Patients suffering from dementia often experience a number of difficulties during mealtimes. Some patients may become confused or overwhelmed by meal choices, while others may simply forget to eat or have physical restrictions that prevent them from being able to use certain utensils. Fortunately, there are some things you can do in your hospital to create more dementia-friendly mealtimes that ensure all your patients are getting the nutrition they need as well as enjoying a positive experience.
Create the Right Atmosphere
For patients with dementia, nothing feels as though it should. What once was their favorite food may now be something unrecognizable, and this can create a great deal of uneasiness. Being patient and creating the right mealtime atmosphere can go a long way in reducing a patient’s stress and encouraging their appetite.
- Keep things simple and limit distractions. Allow your patient to eat in the peace and quiet, and encourage them to take things slow. Avoid place setting decorations and eating in front of the TV. You want your patients to be fully focused on their meals during mealtimes, not everything else in the room.
- Use bright contrasting colors in your place settings to help patients with dementia distinguish each selection. Avoid complex patterns or any non-food items that may distract your patient from their meal.
- Only provide the tools needed for that meal – if they are eating mashed potatoes, they likely don’t need a knife. You can also invest in special lightweight cutlery, non-slip mats, lipped plates and bowls, and other tools to make mealtimes easier for patients with special needs.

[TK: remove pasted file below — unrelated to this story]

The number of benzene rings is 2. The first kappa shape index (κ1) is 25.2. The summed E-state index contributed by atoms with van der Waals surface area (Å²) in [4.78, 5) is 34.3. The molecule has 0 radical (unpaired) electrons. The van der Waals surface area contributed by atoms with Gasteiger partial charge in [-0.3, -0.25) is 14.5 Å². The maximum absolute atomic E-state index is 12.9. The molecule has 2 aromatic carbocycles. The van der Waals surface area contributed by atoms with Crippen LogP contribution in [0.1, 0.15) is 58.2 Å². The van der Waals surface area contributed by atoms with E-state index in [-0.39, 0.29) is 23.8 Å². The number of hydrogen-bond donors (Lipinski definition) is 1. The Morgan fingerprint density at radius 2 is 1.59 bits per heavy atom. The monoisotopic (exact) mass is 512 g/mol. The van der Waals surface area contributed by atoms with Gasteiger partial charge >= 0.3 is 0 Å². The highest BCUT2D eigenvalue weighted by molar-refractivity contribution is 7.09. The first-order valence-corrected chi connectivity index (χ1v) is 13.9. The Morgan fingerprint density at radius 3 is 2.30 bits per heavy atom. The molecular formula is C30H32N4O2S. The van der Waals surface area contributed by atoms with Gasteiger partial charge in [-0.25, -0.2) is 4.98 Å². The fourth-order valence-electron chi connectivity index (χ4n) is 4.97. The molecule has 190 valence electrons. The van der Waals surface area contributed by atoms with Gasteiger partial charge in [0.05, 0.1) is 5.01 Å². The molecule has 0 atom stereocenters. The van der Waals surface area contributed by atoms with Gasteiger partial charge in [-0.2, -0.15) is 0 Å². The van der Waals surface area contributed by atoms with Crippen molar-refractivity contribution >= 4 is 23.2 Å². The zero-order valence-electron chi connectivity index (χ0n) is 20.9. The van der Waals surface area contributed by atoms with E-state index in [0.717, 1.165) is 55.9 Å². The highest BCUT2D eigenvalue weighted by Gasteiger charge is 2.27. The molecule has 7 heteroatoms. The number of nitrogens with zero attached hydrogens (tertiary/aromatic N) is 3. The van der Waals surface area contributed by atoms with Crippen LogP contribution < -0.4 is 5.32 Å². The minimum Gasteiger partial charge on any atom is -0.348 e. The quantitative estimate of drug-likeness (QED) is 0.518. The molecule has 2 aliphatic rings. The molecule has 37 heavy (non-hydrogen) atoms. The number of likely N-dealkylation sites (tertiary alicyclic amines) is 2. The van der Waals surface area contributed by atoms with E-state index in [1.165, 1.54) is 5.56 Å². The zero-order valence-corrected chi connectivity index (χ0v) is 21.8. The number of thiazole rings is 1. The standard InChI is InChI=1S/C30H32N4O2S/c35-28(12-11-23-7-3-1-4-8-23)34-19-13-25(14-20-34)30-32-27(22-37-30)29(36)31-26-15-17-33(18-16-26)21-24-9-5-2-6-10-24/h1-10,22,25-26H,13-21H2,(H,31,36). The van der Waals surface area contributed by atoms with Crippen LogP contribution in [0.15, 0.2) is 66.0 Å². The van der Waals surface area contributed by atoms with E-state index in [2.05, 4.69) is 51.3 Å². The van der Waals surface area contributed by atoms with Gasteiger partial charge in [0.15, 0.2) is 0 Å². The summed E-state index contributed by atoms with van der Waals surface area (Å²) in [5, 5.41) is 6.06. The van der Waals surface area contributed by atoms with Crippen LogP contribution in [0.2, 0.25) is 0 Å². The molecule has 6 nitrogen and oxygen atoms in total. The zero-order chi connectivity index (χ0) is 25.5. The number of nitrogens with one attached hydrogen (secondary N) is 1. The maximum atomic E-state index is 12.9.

- Limit the types and amount of food given to a patient at one time. Again, patients with dementia can become easily overwhelmed or lose their appetite if confronted with too much at once – especially if they cannot remember the last time they ate.
Focus on the Food
Patients with dementia might not eat as much as other patients, which means paying close attention to what and how much they eat is important for sustaining their long-term health. Simply delivering them meals that are tailor-made to meet their unique nutritional requirements isn’t enough; you need to make sure they actually eat what is in front of them.
- If your hospital allows patients to choose when they wish to eat, encourage your patients with dementia to be more independent about when they enjoy their meals. Allowing them to have a little more control will help them get used to eating at regularly scheduled times, when they are most hungry.
- Choose foods that are filled with vibrant color. Colorful foods draw the eye, and are more enticing for those who may not have strong appetites. Colorful foods can also help patients visually distinguish what they are eating, which can improve their confidence and result in them eating more than they normally might.
- Be wary of everything’s temperature. Patients with dementia may not be able to gauge temperature the way most people do, so ensuring that foods and drinks are safe to consume immediately is important to making sure the patient consumes more.
Encouraging independence is important, but so is providing support. Patients with dementia may prefer to eat with another person for social reasons, or you may even notice that a patient will study the way another person moves or eats and adapt to “copy” those movements. Let your patients be independent, but be there for them. Let them miss a bite here or make a mess there, but be sure to reassure them that everything is okay. A little patience and support will go a long way. Call 629.777.8989, or fill in the free consultation form in the sidebar, to learn more about how our software can positively impact the lives of the patients and visitors you service every day.